Tuesday, December 22, 2015

I wanna always feel like part of this was mine

Today we saw Star Wars The Force Awakens. Still reeling. I wouldn't likely have been the slightest bit interested if it weren't for J.J. Abrams. Episodes I-III really bugged me as much as they bugged everyone else. I love Episode IV A New Hope and I think it was Gary Vaynerchuk who I recently heard say that it is without question that Empire Strikes Back is the best movie of all time, and though I never said that myself, I understand the sentiment.

But the prequels led the story astray and so I just have a DVD of A New Hope and I actually watch it quite often.

But then waaay back when the trailers for Episode VII first aired I said, "damn you, J.J. Abrams" knowing that I was sucked back in.

So if you have seen Episode VII, which I assume you have by now but I will not spoil, let's just say if you love ANH then you will probably love Episode VII.  And when it gets to the part where you-know-who does you-know-what as they say, I held it together, but the wordless final 5 seconds of the entire film WRECKED me. And I'm sure I'll go back and sit through the whole thing all over just to see those last 5 seconds again.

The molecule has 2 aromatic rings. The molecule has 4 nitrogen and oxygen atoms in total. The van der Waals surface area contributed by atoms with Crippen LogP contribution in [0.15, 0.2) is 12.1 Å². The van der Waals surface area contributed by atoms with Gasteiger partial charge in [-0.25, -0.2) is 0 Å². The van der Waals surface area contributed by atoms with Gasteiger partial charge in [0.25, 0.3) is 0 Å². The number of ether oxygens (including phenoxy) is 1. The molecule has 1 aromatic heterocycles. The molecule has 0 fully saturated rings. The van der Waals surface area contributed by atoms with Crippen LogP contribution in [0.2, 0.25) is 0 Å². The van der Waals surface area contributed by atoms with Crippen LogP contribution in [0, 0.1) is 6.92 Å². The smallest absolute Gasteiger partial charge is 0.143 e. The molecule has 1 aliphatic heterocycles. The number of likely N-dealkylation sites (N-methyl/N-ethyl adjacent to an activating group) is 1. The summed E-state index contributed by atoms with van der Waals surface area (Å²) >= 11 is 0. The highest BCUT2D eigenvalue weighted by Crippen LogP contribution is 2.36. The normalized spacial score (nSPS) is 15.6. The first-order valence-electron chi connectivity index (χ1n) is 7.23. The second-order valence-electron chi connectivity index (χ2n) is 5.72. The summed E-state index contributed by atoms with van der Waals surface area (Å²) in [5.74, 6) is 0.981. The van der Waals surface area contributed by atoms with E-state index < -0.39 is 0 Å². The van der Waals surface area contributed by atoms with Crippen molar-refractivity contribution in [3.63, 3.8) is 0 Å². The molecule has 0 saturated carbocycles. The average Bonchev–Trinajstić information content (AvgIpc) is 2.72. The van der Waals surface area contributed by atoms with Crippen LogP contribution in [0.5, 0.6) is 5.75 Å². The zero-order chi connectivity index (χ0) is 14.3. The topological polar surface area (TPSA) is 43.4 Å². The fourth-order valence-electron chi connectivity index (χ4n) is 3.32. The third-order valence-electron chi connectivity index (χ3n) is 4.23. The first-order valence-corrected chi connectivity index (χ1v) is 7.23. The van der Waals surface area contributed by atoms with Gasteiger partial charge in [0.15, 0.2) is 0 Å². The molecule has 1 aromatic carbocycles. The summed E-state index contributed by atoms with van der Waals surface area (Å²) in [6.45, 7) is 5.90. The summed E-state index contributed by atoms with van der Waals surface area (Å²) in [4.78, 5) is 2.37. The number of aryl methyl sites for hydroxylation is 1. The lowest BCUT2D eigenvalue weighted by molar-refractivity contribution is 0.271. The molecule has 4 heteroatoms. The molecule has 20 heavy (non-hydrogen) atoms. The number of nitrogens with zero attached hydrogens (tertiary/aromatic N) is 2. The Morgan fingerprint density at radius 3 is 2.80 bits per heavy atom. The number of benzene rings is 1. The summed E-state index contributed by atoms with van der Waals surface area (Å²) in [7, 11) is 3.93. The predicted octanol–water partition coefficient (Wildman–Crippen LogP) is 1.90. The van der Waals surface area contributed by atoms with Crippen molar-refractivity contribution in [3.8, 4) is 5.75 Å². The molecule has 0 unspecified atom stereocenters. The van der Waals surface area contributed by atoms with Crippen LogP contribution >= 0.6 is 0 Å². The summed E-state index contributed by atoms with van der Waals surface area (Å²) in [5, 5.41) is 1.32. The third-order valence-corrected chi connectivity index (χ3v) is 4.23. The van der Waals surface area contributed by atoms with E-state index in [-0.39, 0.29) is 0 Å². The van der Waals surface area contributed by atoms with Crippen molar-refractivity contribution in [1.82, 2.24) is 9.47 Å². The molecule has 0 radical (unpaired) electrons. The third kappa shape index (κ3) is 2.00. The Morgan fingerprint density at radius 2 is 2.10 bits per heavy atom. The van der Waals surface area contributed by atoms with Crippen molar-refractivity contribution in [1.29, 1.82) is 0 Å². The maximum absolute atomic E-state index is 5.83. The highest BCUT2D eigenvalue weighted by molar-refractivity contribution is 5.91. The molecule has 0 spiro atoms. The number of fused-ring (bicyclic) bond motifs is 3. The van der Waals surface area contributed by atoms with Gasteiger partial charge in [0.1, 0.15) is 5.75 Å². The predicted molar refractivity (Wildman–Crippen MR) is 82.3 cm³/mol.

Star Wars ANH is the first movie I remember seeing in the theater. I would have been 5 years old. My dad took me. We waited in a very long line that wrapped around the building. On the outside of the building were the movie posters, and when we got to the one for Star Wars, my dad pointed to Darth Vader and told me that he was "the bad guy". That helped me understand the movie a little better.

So I would have been around 7 or 8 when I saw Empire Strikes Back, I remember when Vader said "I am your father" I didn't believe it. Not that I was shocked or incredulous, I just literally did not believe it. And I thought Luke was a fool for believing it. Like, obviously Vader was just digging at him, telling a lie to try to upset him. Really, Luke, how could you fall for such an obvious lie.

J.J. Abrams described Episode VII as though everything has changed, but nothing has changed. It's really more in the "nothing has changed" camp if you ask me. It is not a new movie with a Star Wars brand on it. It's the real Star Wars. If you did not see the original in the theater when you were 5 years old, I am not sure you would understand this. But I feel that Episode VII did require nearly 40 years and my entire life to tell the story, and that it would not be so meaningful if it came out immediately after Return of the Jedi and also if we hadn't have had to suffer through Episodes I-III.

So, thank you J.J. Abrams. I didn't really mean it when I said damn you.

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